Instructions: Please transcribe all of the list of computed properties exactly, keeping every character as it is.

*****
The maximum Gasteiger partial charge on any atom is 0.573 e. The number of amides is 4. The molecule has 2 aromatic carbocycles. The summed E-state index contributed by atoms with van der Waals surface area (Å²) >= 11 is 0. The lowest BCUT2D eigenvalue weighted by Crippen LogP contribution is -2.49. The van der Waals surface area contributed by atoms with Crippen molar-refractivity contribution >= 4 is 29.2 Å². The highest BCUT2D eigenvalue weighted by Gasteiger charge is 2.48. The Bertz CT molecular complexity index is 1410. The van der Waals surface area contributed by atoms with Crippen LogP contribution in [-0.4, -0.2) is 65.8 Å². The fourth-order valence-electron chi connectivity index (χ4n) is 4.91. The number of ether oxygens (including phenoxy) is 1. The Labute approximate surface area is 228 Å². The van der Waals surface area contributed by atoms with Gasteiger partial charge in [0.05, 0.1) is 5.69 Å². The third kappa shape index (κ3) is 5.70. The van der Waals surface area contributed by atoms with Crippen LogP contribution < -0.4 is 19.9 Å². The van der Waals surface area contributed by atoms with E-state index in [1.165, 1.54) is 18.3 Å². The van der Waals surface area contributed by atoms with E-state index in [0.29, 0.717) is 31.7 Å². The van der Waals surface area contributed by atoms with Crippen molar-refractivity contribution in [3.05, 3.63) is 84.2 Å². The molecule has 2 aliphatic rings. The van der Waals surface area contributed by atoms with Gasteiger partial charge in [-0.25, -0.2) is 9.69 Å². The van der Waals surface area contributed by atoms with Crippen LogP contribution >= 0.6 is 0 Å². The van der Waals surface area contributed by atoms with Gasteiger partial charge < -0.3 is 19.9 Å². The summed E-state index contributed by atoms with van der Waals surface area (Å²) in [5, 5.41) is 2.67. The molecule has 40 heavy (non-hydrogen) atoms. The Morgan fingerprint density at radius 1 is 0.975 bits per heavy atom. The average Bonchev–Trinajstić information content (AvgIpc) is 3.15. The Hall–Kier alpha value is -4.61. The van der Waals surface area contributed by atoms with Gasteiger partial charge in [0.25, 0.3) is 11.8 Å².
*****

The maximum Gasteiger partial charge on any atom is 0.573 e. The number of amides is 4. The molecule has 2 aromatic carbocycles. The summed E-state index contributed by atoms with van der Waals surface area (Å²) >= 11 is 0. The lowest BCUT2D eigenvalue weighted by Crippen LogP contribution is -2.49. The van der Waals surface area contributed by atoms with Crippen molar-refractivity contribution >= 4 is 29.2 Å². The highest BCUT2D eigenvalue weighted by Gasteiger charge is 2.48. The Bertz CT molecular complexity index is 1410. The van der Waals surface area contributed by atoms with Crippen LogP contribution in [-0.4, -0.2) is 65.8 Å². The fourth-order valence-electron chi connectivity index (χ4n) is 4.91. The number of ether oxygens (including phenoxy) is 1. The Labute approximate surface area is 228 Å². The van der Waals surface area contributed by atoms with Gasteiger partial charge in [0.05, 0.1) is 5.69 Å². The third kappa shape index (κ3) is 5.70. The van der Waals surface area contributed by atoms with Crippen LogP contribution < -0.4 is 19.9 Å². The van der Waals surface area contributed by atoms with E-state index in [1.165, 1.54) is 18.3 Å². The van der Waals surface area contributed by atoms with E-state index in [0.29, 0.717) is 31.7 Å². The van der Waals surface area contributed by atoms with Crippen molar-refractivity contribution in [3.05, 3.63) is 84.2 Å². The molecule has 2 aliphatic rings. The van der Waals surface area contributed by atoms with Gasteiger partial charge in [-0.25, -0.2) is 9.69 Å². The van der Waals surface area contributed by atoms with Crippen LogP contribution >= 0.6 is 0 Å². The van der Waals surface area contributed by atoms with Gasteiger partial charge < -0.3 is 19.9 Å². The summed E-state index contributed by atoms with van der Waals surface area (Å²) in [5, 5.41) is 2.67. The molecule has 40 heavy (non-hydrogen) atoms. The Morgan fingerprint density at radius 1 is 0.975 bits per heavy atom. The average Bonchev–Trinajstić information content (AvgIpc) is 3.15. The Hall–Kier alpha value is -4.61. The van der Waals surface area contributed by atoms with Gasteiger partial charge in [0.25, 0.3) is 11.8 Å².